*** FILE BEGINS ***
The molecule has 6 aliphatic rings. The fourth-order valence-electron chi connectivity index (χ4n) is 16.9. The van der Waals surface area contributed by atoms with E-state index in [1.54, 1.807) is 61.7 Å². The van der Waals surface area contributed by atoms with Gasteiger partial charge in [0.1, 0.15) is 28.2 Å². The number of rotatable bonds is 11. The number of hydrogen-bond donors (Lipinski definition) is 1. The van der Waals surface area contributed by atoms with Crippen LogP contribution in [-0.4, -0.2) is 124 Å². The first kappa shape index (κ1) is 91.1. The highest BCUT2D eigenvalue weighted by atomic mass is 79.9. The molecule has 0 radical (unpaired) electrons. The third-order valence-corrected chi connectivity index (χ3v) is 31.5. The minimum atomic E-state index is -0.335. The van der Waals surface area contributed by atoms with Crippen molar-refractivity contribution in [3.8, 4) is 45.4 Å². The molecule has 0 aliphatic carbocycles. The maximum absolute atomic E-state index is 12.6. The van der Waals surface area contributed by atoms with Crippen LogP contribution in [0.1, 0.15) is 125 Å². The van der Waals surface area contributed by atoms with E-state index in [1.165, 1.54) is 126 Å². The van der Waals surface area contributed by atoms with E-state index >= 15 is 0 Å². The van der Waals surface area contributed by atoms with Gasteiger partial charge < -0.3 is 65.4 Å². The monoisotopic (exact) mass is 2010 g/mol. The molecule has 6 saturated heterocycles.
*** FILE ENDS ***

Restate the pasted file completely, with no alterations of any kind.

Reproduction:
The molecule has 6 aliphatic rings. The fourth-order valence-electron chi connectivity index (χ4n) is 16.9. The van der Waals surface area contributed by atoms with E-state index in [1.54, 1.807) is 61.7 Å². The van der Waals surface area contributed by atoms with Gasteiger partial charge in [0.1, 0.15) is 28.2 Å². The number of rotatable bonds is 11. The number of hydrogen-bond donors (Lipinski definition) is 1. The van der Waals surface area contributed by atoms with Crippen LogP contribution in [-0.4, -0.2) is 124 Å². The first kappa shape index (κ1) is 91.1. The highest BCUT2D eigenvalue weighted by atomic mass is 79.9. The molecule has 0 radical (unpaired) electrons. The third-order valence-corrected chi connectivity index (χ3v) is 31.5. The minimum atomic E-state index is -0.335. The van der Waals surface area contributed by atoms with Crippen molar-refractivity contribution in [3.8, 4) is 45.4 Å². The molecule has 0 aliphatic carbocycles. The maximum absolute atomic E-state index is 12.6. The van der Waals surface area contributed by atoms with Crippen LogP contribution in [0.1, 0.15) is 125 Å². The van der Waals surface area contributed by atoms with E-state index in [1.165, 1.54) is 126 Å². The van der Waals surface area contributed by atoms with E-state index >= 15 is 0 Å². The van der Waals surface area contributed by atoms with Gasteiger partial charge < -0.3 is 65.4 Å². The monoisotopic (exact) mass is 2010 g/mol. The molecule has 6 saturated heterocycles.